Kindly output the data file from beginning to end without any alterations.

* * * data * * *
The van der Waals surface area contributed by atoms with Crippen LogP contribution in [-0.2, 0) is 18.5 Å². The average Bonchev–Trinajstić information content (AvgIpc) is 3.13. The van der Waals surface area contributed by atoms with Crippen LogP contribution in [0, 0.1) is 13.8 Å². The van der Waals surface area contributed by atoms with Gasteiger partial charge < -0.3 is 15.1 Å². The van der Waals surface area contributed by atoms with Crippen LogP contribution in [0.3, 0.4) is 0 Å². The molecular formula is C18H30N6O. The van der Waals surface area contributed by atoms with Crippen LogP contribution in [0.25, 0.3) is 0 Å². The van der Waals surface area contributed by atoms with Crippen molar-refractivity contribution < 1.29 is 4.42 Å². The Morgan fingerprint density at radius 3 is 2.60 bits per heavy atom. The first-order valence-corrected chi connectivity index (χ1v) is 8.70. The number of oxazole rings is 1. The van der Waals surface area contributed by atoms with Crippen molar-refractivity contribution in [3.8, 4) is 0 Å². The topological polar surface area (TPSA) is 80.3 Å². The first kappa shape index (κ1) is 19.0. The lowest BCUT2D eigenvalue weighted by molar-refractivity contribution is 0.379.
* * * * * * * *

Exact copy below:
The van der Waals surface area contributed by atoms with Crippen LogP contribution in [-0.2, 0) is 18.5 Å². The average Bonchev–Trinajstić information content (AvgIpc) is 3.13. The van der Waals surface area contributed by atoms with Crippen LogP contribution in [0, 0.1) is 13.8 Å². The van der Waals surface area contributed by atoms with Gasteiger partial charge < -0.3 is 15.1 Å². The van der Waals surface area contributed by atoms with Crippen LogP contribution in [0.3, 0.4) is 0 Å². The molecular formula is C18H30N6O. The van der Waals surface area contributed by atoms with Crippen LogP contribution in [0.25, 0.3) is 0 Å². The van der Waals surface area contributed by atoms with Crippen molar-refractivity contribution < 1.29 is 4.42 Å². The Morgan fingerprint density at radius 3 is 2.60 bits per heavy atom. The first-order valence-corrected chi connectivity index (χ1v) is 8.70. The number of oxazole rings is 1. The van der Waals surface area contributed by atoms with Crippen molar-refractivity contribution in [3.8, 4) is 0 Å². The topological polar surface area (TPSA) is 80.3 Å². The first kappa shape index (κ1) is 19.0. The lowest BCUT2D eigenvalue weighted by molar-refractivity contribution is 0.379.